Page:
ISO14001 and the Promotion of Environmental Management
ISO 14001 is likely to increase companies’ awareness ofenvironmental management, especially if registration is made a criterion of procurement policies. However, this is not necessarily a good thing because the focus of ISO14001 is too narrow. Companies will be encouraged to comply with ISO14001, but not necessarily to think holistically about improving their performance by using resources more efficiently. ISO 14001 is one particular kind of environmental management scheme, it is not the only kind; ISO 14001 may crowd out other, perhaps superior methodologies for developing environmental management programs.
ISO14001 will only sensitize the internal culture of firms to environmental matters if that internal culture has not already been sensitized. Since ISO 14001 is most likely to be implemented in large industrial concerns and since most of these are likely already to have some kind of resource-efficiency culture (otherwise they would not have got where they are), the number of firms that develop environmental management programs from scratch as a result ofISO 14001 is likely to be small. Moreover, some firms that implement ISO 14001 may end up replacing an environmental management program that is specifically tailored to the firm’s peculiarities with one that is more easily audited, but less suitable, to the firm in question.
The Impact on Business
“[ISO14000] may be used by companies and organizations to better manage [sic] their environmental affairs and to show a commitment to environmental protection.
• “Implementation of ISO 14000 could become a condition of business loans to companies that aren’t even involved in international trade.
• “Insurance companies may lower premiums for those who have implemented the standard.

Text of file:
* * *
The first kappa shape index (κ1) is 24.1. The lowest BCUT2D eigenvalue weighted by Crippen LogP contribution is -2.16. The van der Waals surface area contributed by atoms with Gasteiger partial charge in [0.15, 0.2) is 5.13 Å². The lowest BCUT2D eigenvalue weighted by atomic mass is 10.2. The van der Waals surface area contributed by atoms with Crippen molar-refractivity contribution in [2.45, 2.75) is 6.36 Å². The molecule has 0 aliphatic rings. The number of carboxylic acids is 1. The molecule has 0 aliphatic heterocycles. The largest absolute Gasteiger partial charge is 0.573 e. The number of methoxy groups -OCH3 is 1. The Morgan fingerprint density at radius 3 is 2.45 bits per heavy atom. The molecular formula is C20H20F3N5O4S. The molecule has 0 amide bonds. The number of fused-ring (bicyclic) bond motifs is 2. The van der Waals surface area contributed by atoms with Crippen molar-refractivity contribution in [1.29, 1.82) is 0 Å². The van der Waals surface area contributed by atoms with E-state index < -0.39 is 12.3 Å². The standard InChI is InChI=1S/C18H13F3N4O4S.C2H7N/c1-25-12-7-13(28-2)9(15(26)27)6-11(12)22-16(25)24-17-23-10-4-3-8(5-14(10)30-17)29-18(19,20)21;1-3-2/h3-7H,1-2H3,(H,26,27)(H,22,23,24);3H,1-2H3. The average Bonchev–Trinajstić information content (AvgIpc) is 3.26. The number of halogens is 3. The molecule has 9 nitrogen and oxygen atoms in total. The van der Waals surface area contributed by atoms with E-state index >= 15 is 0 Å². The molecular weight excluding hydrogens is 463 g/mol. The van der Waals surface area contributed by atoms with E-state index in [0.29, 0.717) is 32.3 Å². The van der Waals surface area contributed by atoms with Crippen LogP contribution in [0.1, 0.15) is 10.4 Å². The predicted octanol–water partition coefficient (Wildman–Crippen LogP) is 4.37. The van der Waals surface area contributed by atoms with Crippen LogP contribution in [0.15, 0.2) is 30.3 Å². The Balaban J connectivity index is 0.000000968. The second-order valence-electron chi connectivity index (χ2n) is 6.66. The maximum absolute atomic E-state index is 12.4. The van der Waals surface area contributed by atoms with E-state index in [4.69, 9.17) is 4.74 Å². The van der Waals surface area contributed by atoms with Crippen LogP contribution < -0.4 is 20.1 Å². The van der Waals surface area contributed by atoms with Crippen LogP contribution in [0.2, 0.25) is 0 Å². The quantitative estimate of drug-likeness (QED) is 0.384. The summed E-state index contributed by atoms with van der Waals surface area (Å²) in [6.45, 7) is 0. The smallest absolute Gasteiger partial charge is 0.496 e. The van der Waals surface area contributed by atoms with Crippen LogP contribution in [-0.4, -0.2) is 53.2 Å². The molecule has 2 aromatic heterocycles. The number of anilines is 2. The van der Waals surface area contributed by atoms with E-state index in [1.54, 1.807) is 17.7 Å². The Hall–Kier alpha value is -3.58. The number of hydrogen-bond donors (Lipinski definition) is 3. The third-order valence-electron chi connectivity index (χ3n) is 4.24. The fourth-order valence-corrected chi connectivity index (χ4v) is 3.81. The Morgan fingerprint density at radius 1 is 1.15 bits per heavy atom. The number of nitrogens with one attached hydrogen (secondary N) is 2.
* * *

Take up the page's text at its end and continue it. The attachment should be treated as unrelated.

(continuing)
• “ISO 14000 maybecome acondition ofsome customer/ supplier transactions, especially in Europe and with the US government.
• “Evidence of conformance to ISO 14000 may factor into alternative regulatory programs, the exercise of prosecutorial and sentencing discretion, and into government consent decrees and other legal instruments.
• “In the courts, ISO 14000 may become a standard of due care in assessing whether company was in good faith making consistent and diligent efforts to manage it environmental impact.
• “In multilateral trade agreements, there is a high probability that the ISO 14000 standards will become a factor in establishing whether governments are actually making an attempt to improve the environmental situation within their countries.
• “In terms of international aid and loans, the World Bank and other financial institutions may qualify their loans to less developed countries and begin to use the ISO 14000 standards as an indicator of commitment to environmental protection.”
THE BENEFITS OF ISO STANDARDS
We now consider to what extent these are real benefits and whether ISO14000 standards, and in particular the ISO 14001 standards for environmental management, are likely to achieve them.
Better Management through ISO14000 ?
On the face of it, one could hardly object to the use of ISO14001 management standards by some companies to manage better their environmental affairs. If the procedures provide firms with a discipline that enables them to discover superior management strategies, then all well and good. However, any firm considering such a path should consider the relatively high cost of implementing ISO 14001 (about $15,000 for a firm of around 100 employees – see above) and perhaps consider alternative options, such as the use of an internal life-cycle analysis (LCA) which might identify key areas where waste is occurring (see below).